I am not using seed_gmwmi because I am currently not using tissue information/ACT to process the data (at least, I believe that tissue data is necessary to use seed_gmwmi).

The reason that I am doing a deterministic connectome in the first place is to hopefully establish a baseline at what we currently do in our lab (we currently mainly perform deterministic tractography) and to obtain a more thorough set of tracts. However, if you believe that probabilistic tracts would make deterministic ones obsolete, I would really appreciate your insight into that matter.

In this situation, would you believe that “-seed_random_per_voxel” is a valid seeding strategy?

If there is anything that I have yet to communicate effectively, please let me know! And again, thank you so much for your reply!


#4

OK, that would indeed be difficult in this case…

Again, that’s a good reason :+1:
But…

This is where ‘thorough’ might need to be better defined. I’m not sure that the -seed_random_per_voxel necessarily gives you a more thorough set of tracts – although it would give you a more thorough set of seed points. But the main point in any case is to ensure that whatever procedure you use produces a sufficiently dense set of streamlines everywhere that it matters.

I don’t think ‘valid’ is the right way to think about it. What matters is that it’s appropriate for the problem you’re trying to solve. If we’re talking purely about performance, I would personally simply go for -seed_image – it won’t be guaranteed to have the same number of seed per voxel, but with sufficient numbers, you’ll get more or less uniform seeding regardless. But there’s lots of other options for seeding in tckgen, I recommend you experiment with them and see what works best for your purposes.

Well, I don’t think it makes them obsolete as such, I just think that there are so many sources of uncertainty in tractography (imaging noise of course, but also the inherent smoothness of the DW signal, and the inherent ambiguities in fibre arrangements) that simply ignoring them is not a reasonable thing to do…


#5

I want to reach out in the off-chance that there is a way to compress the track files during/after runtime …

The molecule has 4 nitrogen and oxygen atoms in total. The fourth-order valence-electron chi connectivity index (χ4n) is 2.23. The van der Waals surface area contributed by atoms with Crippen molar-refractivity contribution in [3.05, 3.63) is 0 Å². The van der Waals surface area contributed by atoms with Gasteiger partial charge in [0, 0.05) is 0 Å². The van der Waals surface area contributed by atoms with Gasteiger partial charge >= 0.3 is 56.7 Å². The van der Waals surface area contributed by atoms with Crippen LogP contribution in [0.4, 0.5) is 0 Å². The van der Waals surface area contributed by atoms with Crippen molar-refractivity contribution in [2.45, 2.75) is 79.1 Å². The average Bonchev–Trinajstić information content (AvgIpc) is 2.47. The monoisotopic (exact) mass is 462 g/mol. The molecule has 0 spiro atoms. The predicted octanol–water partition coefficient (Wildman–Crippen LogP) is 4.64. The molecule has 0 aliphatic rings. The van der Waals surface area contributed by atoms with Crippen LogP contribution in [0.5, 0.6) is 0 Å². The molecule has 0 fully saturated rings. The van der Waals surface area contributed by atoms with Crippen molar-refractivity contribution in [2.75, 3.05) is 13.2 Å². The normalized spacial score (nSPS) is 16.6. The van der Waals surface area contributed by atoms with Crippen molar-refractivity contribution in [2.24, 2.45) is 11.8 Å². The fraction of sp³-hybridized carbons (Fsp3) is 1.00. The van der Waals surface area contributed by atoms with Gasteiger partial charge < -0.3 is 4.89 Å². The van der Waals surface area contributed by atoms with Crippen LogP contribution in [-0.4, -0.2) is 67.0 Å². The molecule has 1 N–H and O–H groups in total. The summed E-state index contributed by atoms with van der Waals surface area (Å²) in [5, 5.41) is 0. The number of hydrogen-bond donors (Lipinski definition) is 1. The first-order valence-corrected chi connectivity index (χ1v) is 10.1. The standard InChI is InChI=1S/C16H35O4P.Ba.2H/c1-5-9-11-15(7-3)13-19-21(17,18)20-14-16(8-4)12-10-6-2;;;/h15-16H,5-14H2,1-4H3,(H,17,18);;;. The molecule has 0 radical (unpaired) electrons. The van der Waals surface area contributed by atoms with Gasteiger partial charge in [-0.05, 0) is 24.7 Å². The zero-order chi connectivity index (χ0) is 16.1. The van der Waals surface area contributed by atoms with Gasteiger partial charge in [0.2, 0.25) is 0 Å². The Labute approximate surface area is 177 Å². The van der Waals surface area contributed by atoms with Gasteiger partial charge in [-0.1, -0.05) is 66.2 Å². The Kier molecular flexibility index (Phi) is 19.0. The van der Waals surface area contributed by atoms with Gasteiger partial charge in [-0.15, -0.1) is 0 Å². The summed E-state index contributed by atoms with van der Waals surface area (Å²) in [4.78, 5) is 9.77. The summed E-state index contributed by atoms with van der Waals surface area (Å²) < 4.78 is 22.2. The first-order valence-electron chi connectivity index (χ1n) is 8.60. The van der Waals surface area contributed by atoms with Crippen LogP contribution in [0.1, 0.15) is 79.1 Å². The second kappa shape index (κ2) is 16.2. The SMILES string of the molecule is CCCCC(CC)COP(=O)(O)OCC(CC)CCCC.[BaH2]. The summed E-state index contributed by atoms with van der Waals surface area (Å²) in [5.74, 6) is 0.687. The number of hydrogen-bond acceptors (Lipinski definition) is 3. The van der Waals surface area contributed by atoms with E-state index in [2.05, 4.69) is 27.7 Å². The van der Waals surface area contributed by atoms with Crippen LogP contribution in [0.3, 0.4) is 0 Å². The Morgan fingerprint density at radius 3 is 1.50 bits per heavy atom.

Particularly for deterministic tractography, which uses a smaller step size, I would take a look at the -downsample option. This will reduce the number of vertices stored per streamline, which will reduce the storage required (but have negligible effect on the runtime). iFOD2 by default uses a downsample factor of 3 to “compensate” for the fact that internally it uses a smaller “step size” than what’s reported / provided (long story).

There’s an entire manuscript on a format for tractogram compression. But I’ve not been motivated to implement such in MRtrix3: the gains from simply down-sampling are not all that far off.

If we’re talking purely about performance, I would personally simply go for -seed_image

-seed_image does not depend on inter-thread locking, whereas -seed_random_per_voxel does. I would not think that this would cause performance issues practically on a modern desktop system, but you never know…


#6

Thank you both so much! I have experimented with using seed_image, and it seems to be the route we will take, the point about “…main point in any case is to ensure that whatever procedure you use produces a sufficiently dense set of streamlines” was very enlightening. The downsampling tip is also a promising lead. I think I have a better understanding not only this specific problem, but also about MRtrix3 in general. I sincerely appreciate your comments, and they have been very helpful.